One of the greatest strengths of social media is that it is completely uncensored. As demonstrated by the Arab Spring, this feature makes social media invaluable for organizing protests and spreading information that oppressive governments may not approve of. The complete freedom of speech over social media certainly promotes democracy. However, when it comes to hate speech, social media can be a double edged sword. Hate speech over social media has a wide scope and can range from high schoolers bullying each other on Facebook to tribes calling for mass violence against one another.
The latter is a huge issue for Kenya, especially during election seasons. Kenya’s 2007 elections resulted tribal violence that slaughtered over 1,200 people. With tension high for the upcoming elections, Kenyan government and civil society hope to prevent another mass outbreak of violence. One prevention strategy is to monitor hate speech over social media. This article on rueter.com describes the work of Kagonya Awori who runs Umati, a web-based project monitoring dangerous speech. The government has already banned the media from reprinting hate speech against other tribes in full but have no way of preventing viral hate speech over social media.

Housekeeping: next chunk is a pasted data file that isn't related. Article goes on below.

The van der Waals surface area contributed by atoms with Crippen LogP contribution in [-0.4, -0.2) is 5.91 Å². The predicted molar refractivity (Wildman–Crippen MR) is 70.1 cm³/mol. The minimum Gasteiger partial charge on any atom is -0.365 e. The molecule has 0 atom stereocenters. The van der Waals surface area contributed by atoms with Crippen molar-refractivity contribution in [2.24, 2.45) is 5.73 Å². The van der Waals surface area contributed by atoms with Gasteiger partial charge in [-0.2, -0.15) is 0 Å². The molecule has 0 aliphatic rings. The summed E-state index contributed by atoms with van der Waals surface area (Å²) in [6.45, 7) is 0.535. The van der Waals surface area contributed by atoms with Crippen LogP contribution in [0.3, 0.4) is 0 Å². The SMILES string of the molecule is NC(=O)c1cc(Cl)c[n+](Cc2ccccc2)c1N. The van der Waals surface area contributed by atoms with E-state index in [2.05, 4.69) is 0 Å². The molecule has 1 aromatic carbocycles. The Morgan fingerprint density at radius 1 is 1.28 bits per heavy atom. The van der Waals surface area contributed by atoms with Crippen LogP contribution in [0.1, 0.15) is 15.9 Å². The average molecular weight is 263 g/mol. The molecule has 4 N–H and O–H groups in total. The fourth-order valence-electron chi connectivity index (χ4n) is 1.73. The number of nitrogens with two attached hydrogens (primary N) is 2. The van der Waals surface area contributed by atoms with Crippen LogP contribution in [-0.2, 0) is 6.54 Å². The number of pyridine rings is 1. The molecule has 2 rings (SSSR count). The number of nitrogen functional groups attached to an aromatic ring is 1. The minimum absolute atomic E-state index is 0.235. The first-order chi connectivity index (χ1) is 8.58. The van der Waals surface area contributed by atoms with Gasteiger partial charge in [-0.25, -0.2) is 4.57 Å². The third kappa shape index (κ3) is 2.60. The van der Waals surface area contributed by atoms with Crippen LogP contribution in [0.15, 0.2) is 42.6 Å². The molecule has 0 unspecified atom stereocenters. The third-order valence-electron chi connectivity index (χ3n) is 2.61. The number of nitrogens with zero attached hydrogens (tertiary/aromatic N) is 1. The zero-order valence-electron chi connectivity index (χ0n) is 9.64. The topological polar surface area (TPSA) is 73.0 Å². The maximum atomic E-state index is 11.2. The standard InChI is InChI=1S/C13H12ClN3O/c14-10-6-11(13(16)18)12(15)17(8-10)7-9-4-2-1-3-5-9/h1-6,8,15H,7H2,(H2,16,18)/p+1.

Previously most political and tribal hate speech in was spread though radio but now most occurrences are over Facebook. Over Facebook there is no anonymity, since the poster’s name and location are displayed. This allows groups like Umati to monitor specific individuals who are making threatening posts and predict the locations of possible violent outbreaks. The government is taking Awori’s work very seriously and head of criminal investigations in Nairobi is threatening to prosecute anyone who spurs violence over social media.
Kenya clearly has different freedom of speech laws than the US so it does seem like monitoring hate speech is within the governments legal bounds. Preventing violence should of course be a top government priority, however, this article does bring to light the murky line between civilian protection and repressive censorship. It’s hard to say if governments should be able to prosecute their people for what they post other social media, even if it seems justified. Given that much of social media’s strength to incite change comes from a complete lack of censorship, fear of arrest could greatly weaken its force.